Date of Conferral





Public Health


Weng-Hung Kuo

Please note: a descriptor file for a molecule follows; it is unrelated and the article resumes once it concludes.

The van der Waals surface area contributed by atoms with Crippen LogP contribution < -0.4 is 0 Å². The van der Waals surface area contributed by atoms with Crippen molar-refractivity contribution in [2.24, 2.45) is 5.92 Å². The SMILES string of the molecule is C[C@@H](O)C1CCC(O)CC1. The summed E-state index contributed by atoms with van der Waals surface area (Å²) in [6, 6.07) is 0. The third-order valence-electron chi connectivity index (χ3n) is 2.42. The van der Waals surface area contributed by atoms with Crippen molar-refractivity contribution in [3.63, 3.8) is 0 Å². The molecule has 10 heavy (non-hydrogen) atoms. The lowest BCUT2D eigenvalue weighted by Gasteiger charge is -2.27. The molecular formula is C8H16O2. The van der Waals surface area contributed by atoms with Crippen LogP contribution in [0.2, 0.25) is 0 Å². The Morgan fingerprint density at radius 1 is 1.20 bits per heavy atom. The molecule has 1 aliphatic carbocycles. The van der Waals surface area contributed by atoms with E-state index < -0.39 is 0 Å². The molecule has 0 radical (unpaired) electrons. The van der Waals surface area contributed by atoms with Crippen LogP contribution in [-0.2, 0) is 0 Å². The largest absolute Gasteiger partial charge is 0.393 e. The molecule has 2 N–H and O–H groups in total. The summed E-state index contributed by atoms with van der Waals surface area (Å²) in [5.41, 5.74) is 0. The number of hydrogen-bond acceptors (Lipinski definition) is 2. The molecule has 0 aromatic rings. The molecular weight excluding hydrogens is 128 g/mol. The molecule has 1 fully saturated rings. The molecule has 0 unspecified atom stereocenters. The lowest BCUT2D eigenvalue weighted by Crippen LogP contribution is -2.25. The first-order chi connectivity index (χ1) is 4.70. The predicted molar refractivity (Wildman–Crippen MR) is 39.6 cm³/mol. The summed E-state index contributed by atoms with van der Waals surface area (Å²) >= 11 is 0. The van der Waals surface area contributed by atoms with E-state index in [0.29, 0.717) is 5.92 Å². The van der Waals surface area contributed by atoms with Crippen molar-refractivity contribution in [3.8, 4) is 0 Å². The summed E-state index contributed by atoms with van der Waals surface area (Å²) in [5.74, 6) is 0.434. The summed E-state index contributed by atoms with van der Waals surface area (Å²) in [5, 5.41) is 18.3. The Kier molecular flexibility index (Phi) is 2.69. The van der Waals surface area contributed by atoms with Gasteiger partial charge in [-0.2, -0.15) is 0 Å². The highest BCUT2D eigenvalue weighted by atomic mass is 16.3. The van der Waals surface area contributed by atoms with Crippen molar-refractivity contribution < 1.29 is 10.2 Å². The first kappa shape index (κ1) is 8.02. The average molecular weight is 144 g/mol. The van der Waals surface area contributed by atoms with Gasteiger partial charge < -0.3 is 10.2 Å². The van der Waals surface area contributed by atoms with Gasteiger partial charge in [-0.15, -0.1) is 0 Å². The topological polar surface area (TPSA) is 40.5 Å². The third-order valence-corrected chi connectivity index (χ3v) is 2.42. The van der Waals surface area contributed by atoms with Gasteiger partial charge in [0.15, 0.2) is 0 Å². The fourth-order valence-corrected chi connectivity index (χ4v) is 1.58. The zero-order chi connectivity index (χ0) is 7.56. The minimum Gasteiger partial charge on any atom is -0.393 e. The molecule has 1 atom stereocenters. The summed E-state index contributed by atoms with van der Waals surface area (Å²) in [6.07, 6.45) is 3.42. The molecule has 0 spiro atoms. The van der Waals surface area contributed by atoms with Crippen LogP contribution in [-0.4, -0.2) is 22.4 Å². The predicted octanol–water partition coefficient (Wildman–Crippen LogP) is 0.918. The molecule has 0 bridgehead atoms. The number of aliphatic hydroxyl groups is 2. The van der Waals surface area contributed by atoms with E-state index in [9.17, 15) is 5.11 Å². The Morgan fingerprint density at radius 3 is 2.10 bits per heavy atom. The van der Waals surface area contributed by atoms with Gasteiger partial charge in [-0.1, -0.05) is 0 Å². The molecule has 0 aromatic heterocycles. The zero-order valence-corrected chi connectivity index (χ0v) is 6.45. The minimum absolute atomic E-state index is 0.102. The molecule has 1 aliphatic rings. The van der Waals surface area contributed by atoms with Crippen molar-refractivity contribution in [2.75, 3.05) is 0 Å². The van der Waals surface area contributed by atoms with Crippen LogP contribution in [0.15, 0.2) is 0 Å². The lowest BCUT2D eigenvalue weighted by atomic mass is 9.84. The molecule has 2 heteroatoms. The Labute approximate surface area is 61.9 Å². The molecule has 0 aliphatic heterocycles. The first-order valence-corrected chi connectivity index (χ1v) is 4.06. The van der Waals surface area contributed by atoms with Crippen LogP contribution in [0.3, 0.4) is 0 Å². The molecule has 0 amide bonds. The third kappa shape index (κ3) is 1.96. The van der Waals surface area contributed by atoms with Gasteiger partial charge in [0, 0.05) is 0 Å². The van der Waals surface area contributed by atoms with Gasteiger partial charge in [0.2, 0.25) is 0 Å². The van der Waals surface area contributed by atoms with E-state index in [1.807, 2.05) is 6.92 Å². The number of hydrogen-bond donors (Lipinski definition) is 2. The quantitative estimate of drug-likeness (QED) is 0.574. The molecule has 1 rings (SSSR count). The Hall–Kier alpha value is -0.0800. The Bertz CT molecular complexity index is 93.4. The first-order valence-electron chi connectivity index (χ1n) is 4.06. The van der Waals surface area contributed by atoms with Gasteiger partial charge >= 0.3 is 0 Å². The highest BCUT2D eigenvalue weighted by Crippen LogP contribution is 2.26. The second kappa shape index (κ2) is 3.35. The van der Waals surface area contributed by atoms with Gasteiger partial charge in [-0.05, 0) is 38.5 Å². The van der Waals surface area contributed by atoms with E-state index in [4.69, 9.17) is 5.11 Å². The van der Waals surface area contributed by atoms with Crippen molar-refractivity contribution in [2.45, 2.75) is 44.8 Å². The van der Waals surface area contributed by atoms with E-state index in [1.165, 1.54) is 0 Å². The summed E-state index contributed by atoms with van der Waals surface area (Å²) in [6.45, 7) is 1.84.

Screening plays an essential role in reducing colorectal cancer (CRC) incidence and mortality rates, yet CRC screening use remains low in Maryland and lower in some age and racial/ethnic groups with limited resources to participate in CRC screening programs. The purpose of this quantitative, cross-sectional study is to investigate whether age group, sex, race/ethnicity, education level, income level, health insurance coverage, and access to health care professional can predict an individual, 50–75 years of age, in Maryland to take action to fully meet the United States Preventive Services Task Force CRC screening test recommendation within the recommended time interval. The health belief model and the fundamental cause theory provided the framework for this study. Secondary data of 2014, 2016, and 2018, from 3134 respondents in the Behavioral Risk Factor Surveillance Systems database, were analyzed using the Pearson chi-square test of independence and multiple logistic regression techniques. Stratified random sampling was used to select cases. The results revealed statistically significant (p < .05) association between age, race/ethnicity, education level, access to health care professional, and CRC screening use. However, non-significant (p >.05) association was found between income level, health insurance plan, and CRC screening use. Age group and race/ethnicity were confounders on the association, but sex had no effect on the odds ratios. By identifying the predictors of CRC screening use, findings from this research could have positive social change and guide policy decisions by informing public health practitioners on the design and implementation of tailored CRC screening programs with modalities that target groups with lower CRC screening use.